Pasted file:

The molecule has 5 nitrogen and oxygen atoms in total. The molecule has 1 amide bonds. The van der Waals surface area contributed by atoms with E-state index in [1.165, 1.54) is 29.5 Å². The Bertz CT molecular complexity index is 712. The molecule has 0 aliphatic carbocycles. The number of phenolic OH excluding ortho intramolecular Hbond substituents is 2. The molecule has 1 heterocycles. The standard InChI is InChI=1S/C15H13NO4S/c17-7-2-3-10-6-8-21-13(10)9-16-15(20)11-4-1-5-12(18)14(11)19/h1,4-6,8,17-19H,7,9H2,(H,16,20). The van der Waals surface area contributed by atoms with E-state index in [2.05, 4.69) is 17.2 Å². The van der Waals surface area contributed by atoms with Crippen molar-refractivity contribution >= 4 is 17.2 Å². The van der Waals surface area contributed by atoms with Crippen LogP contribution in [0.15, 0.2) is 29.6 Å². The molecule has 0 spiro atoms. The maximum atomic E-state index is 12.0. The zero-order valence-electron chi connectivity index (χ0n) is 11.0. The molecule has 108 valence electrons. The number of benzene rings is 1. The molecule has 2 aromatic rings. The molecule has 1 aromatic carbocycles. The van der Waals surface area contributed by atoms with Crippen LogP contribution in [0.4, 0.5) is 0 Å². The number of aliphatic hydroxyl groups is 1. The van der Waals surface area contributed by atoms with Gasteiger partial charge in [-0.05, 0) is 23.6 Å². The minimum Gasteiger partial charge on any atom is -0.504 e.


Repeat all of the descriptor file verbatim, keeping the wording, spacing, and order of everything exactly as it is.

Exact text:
The molecule has 5 nitrogen and oxygen atoms in total. The molecule has 1 amide bonds. The van der Waals surface area contributed by atoms with E-state index in [1.165, 1.54) is 29.5 Å². The Bertz CT molecular complexity index is 712. The molecule has 0 aliphatic carbocycles. The number of phenolic OH excluding ortho intramolecular Hbond substituents is 2. The molecule has 1 heterocycles. The standard InChI is InChI=1S/C15H13NO4S/c17-7-2-3-10-6-8-21-13(10)9-16-15(20)11-4-1-5-12(18)14(11)19/h1,4-6,8,17-19H,7,9H2,(H,16,20). The van der Waals surface area contributed by atoms with E-state index in [2.05, 4.69) is 17.2 Å². The van der Waals surface area contributed by atoms with Crippen molar-refractivity contribution >= 4 is 17.2 Å². The van der Waals surface area contributed by atoms with Crippen LogP contribution in [0.15, 0.2) is 29.6 Å². The molecule has 0 spiro atoms. The maximum atomic E-state index is 12.0. The zero-order valence-electron chi connectivity index (χ0n) is 11.0. The molecule has 108 valence electrons. The number of benzene rings is 1. The molecule has 2 aromatic rings. The molecule has 1 aromatic carbocycles. The van der Waals surface area contributed by atoms with Crippen LogP contribution in [0.4, 0.5) is 0 Å². The number of aliphatic hydroxyl groups is 1. The van der Waals surface area contributed by atoms with Gasteiger partial charge in [-0.05, 0) is 23.6 Å². The minimum Gasteiger partial charge on any atom is -0.504 e.